With scams the best defense is often to discuss them and let people who haven’t run into them know how they work. Unfortunately, talking about scams can seem like a “how to” for scam artists, which IS NOT my intention here. I always love reading about scams and cons, in part to protect myself, and in part out of amazement at how devious people can be when they’re trying to part us from our cash.
Growing up I was good friends with one of those “super smart” girls we all knew. She’d have her compositions read in English class and everyone would make a fuss over her. You know the type (actually, if you do know the type and they’re over 18 tell them Mr. Cheap is single!).
One day my parents showed me a picture of her in the local newspaper. She’d had a poem accepted and was published in a collection. The next time I was at her house I congratulated her. She mentioned that she had got two copies of the publication and one was on their mantelpiece. I asked her if they’d sent her the two copies as author’s copies and she admitted that no, she’d bought them. I congratulated her again and let it drop as I knew she’d just been the victim of a vanity scam.
The person putting out the publication puts out a call for submissions far and wide. Everyone who submitted was accepted, then he offers the publication for sale at a hefty mark-up over his printing costs. He then sold a couple copies to each of the authors (not to anyone else – if some authors didn’t buy who cares? Most did) and started soliciting submissions to his next edition. The “authors” would have been just as “published” if they’d headed down to the local print shop and self published (although that might have been less likely to get their picture in the local paper). More info about this type of scam is available here.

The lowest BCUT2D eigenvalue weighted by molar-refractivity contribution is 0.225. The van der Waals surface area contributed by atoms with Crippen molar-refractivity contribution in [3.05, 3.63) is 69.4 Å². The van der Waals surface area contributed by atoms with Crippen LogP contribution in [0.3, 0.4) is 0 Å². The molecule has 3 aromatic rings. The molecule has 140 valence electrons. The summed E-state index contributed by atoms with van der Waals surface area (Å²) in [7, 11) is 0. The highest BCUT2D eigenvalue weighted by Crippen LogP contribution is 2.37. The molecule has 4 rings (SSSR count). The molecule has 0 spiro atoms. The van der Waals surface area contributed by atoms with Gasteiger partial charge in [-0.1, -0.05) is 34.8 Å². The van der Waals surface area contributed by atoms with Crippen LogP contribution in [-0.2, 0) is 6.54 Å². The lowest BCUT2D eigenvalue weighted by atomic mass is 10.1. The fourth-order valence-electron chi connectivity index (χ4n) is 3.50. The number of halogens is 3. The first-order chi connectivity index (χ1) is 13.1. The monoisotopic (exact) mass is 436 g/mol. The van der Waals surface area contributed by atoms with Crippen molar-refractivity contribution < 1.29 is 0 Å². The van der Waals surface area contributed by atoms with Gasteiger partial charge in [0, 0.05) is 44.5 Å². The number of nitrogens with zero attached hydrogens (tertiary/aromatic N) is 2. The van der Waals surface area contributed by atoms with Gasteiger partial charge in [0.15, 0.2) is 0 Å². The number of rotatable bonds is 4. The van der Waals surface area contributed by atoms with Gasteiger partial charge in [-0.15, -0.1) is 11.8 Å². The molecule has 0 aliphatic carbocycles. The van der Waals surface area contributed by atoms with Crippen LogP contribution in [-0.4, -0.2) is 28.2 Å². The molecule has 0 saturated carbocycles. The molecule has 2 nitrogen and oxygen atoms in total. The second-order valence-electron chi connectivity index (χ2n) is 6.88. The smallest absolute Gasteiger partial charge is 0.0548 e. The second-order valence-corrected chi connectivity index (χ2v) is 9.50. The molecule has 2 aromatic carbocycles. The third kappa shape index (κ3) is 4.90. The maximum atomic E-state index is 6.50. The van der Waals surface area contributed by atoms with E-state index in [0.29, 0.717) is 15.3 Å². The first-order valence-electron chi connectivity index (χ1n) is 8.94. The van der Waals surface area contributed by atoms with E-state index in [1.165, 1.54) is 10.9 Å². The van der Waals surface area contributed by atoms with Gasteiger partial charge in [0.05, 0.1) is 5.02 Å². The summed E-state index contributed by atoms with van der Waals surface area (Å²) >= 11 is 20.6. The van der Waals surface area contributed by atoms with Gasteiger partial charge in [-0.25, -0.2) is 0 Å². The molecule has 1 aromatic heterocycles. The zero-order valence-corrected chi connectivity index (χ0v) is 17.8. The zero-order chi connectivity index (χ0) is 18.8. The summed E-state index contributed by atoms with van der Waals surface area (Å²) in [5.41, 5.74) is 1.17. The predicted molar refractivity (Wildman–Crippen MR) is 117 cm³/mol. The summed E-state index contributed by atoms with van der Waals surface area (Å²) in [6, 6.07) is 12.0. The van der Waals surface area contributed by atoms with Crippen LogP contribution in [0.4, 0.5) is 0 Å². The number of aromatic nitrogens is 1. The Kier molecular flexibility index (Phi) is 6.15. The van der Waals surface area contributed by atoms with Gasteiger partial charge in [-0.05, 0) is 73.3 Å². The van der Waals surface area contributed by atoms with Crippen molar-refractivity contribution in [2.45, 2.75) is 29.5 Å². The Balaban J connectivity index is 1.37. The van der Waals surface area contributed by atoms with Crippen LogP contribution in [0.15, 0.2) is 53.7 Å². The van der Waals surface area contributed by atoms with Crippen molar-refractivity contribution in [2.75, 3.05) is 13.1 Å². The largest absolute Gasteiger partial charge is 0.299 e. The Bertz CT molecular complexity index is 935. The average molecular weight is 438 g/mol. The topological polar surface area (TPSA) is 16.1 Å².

Vanity scams work on our pride in ourselves or our loved ones (usually a spouse or a child). Most of us are predisposed to think that we’re pretty darn wonderful, and when someone comes along agreeing with us its tough to ignore whatever they’re selling.
“Modelling agencies” will do something similar when they tell you how beautiful your daughter is and how they can get her modelling and TV work. Who doesn’t think their daughter is beautiful, so the parents buy it hook-line-and-sinker. Then comes the pitch that a $800 photo shoot is necessary for them to accept your princess as their client. The parents pay, poor quality photos are taken, and they never hear from the agency again. If asked the agency can just say they haven’t found anything yet.
An uncle of mine years ago had an idea for a business selling fake pot plants. People could buy it to try and look cool to their friends without risking trouble from the police (I’m not sure what you’d do if one of your cool friends wanted to actually smoke it). At one point he got invited in for a meeting with a bunch of guys dressed in suits who claimed to be venture capitalists and wanted to invest in his business. The catch was that they wanted a couple of thousand dollars to do “market research” on his idea. Needless to say, if he’d had this money to give them it would have been gone.
A few weeks after her purchase, the book disappeared from my friend’s mantelpiece. I didn’t bring up the subject, but I hoped that she had got some wisdom as a “gift with purchase” of her book.
Be VERY careful when someone tells you that you have a wonderful opportunity (because you’re so special) if you just can come up with a bit of cash. They may be selling you a dream and nothing else. If you really have so much raw talent, they should cover the costs of giving you author’s copies, taking pictures or market research.
“O that men’s ears should be To counsel deaf but not to flattery!” – W.S.
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